With glyphosate resistant weeds already galloping across some states, is this the kind of innovation US agriculture needs?!
A New Tack on Herbicide Resistance
Science 304 (5674): 1089, by Erik Stokstad
Crops that can withstand herbicides have been a huge economic success for genetic engineering.
About 80% of the U.S. market in soybeans and cotton is now in plants that tolerate glyphosate, a safe, cheap, potent, and environmentally friendly [!] herbicide trademarked as Roundup.
"Roundup Ready" agriculture has also been a gravy train for Monsanto, which invented the herbicide and is still the only company that's commercialized glyphosate-tolerant plants. But the herbicide patent has expired, and rivals are now trying to crack the monopoly on protected plants.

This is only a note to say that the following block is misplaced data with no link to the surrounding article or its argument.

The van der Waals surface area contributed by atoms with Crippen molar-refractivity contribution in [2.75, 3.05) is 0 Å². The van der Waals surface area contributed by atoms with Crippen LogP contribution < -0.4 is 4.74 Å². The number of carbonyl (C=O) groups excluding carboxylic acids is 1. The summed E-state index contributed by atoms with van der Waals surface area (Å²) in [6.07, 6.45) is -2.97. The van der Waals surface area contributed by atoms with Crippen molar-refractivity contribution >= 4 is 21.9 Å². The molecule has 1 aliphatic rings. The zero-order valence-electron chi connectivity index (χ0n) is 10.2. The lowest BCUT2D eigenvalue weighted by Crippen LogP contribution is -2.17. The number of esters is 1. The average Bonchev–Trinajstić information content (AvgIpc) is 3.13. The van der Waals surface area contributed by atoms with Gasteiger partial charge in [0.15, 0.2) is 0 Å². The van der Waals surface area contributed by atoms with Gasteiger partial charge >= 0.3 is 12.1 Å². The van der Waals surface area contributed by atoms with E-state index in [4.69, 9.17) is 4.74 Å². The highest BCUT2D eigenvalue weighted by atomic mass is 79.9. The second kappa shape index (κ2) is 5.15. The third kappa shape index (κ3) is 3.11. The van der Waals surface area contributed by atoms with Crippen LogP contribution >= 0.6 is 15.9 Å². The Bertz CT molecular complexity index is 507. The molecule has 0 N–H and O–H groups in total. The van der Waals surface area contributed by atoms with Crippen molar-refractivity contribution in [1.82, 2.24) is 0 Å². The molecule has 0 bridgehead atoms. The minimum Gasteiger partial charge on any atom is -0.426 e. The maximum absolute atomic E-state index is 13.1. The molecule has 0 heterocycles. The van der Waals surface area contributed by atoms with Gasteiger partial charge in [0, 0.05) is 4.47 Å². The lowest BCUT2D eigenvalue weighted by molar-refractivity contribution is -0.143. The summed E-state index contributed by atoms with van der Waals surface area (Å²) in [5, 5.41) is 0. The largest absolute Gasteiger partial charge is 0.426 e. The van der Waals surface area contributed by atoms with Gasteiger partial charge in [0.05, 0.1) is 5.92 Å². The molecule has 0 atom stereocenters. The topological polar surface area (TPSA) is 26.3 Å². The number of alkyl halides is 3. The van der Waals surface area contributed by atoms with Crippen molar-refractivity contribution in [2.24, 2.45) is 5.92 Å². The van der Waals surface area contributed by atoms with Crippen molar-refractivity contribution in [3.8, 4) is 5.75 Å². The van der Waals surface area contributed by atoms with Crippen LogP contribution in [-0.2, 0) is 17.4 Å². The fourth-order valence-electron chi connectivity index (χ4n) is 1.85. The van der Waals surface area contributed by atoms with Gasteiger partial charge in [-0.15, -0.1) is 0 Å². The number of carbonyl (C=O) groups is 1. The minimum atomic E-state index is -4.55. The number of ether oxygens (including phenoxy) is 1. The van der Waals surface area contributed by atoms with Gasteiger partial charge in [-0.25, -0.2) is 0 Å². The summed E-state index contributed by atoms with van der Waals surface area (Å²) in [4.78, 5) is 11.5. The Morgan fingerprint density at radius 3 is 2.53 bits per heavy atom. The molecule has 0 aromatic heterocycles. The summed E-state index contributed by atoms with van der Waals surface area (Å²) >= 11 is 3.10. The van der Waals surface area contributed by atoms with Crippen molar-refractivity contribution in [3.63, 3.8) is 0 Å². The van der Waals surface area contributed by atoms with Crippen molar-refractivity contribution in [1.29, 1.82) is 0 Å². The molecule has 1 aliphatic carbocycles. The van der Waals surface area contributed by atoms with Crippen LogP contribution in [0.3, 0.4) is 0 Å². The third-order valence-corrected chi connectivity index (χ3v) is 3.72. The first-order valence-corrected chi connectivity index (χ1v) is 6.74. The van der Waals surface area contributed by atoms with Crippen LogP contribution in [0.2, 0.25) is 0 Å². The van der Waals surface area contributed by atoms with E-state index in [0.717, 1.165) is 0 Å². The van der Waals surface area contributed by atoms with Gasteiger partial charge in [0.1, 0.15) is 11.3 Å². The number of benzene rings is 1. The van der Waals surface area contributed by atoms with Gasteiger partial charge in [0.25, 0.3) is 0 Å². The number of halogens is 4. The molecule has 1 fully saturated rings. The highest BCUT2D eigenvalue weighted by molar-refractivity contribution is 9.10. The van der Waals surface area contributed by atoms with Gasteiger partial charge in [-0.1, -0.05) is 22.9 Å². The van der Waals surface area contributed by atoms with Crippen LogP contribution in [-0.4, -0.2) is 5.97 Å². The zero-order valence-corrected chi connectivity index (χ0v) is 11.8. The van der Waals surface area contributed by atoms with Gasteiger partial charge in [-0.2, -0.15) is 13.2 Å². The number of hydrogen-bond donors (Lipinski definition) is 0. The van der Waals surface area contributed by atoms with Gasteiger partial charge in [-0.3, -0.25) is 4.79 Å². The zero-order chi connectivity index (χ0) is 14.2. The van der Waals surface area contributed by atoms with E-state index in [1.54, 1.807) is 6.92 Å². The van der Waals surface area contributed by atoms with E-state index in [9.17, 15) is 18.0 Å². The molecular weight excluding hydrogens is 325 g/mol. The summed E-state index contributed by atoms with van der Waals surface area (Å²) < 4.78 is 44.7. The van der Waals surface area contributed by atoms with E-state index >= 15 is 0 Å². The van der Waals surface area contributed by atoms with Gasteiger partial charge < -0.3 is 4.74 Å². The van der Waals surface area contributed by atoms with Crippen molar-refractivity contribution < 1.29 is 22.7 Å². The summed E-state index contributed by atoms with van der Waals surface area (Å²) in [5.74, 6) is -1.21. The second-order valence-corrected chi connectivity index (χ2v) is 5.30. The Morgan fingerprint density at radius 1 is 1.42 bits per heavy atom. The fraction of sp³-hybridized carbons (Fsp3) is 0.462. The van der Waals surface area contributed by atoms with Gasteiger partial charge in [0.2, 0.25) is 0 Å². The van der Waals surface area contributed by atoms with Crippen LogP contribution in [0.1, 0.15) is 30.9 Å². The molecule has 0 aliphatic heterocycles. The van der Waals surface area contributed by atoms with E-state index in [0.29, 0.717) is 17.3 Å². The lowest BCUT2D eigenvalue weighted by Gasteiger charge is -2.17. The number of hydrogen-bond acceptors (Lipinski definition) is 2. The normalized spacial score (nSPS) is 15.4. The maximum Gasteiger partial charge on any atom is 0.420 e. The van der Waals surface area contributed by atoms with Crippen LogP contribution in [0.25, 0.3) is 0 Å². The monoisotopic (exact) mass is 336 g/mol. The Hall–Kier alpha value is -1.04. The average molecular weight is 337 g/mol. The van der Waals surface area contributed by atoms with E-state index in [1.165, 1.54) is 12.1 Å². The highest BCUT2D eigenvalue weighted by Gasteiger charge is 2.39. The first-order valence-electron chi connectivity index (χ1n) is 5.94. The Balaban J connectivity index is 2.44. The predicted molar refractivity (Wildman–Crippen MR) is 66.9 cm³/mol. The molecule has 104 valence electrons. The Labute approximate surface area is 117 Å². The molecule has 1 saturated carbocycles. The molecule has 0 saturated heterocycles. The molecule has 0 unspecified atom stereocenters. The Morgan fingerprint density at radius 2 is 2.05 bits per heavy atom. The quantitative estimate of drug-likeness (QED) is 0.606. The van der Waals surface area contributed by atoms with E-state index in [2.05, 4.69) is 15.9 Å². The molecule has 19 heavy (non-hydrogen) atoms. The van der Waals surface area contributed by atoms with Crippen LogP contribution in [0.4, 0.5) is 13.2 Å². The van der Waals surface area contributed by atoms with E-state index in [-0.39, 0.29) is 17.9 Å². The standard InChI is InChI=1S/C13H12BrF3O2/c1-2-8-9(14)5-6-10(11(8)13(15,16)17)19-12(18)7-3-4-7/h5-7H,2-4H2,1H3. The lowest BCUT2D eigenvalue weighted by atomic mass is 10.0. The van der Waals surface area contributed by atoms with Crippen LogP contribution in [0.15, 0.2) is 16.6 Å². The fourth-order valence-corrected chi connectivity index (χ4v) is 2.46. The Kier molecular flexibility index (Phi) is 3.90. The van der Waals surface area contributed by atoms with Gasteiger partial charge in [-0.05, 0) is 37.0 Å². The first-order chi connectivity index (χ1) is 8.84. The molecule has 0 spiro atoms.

On page 1151, a team of researchers describes a new detoxifying enzyme that allows plants to resist glyphosate. If the plants make it to market, they could heat up competition, lower the price of genetically modified crops, and stimulate further innovation.
Stephen Duke of the U.S. Department of Agriculture in University, Mississippi, says the approach to finding the new enzyme was fast and effective--"brilliant work."
full article: http://www.sciencemag.org/cgi/content/full/304/5674/1089?ijkey=MTN8Z80r4THxs&keytype=ref&siteid=sci
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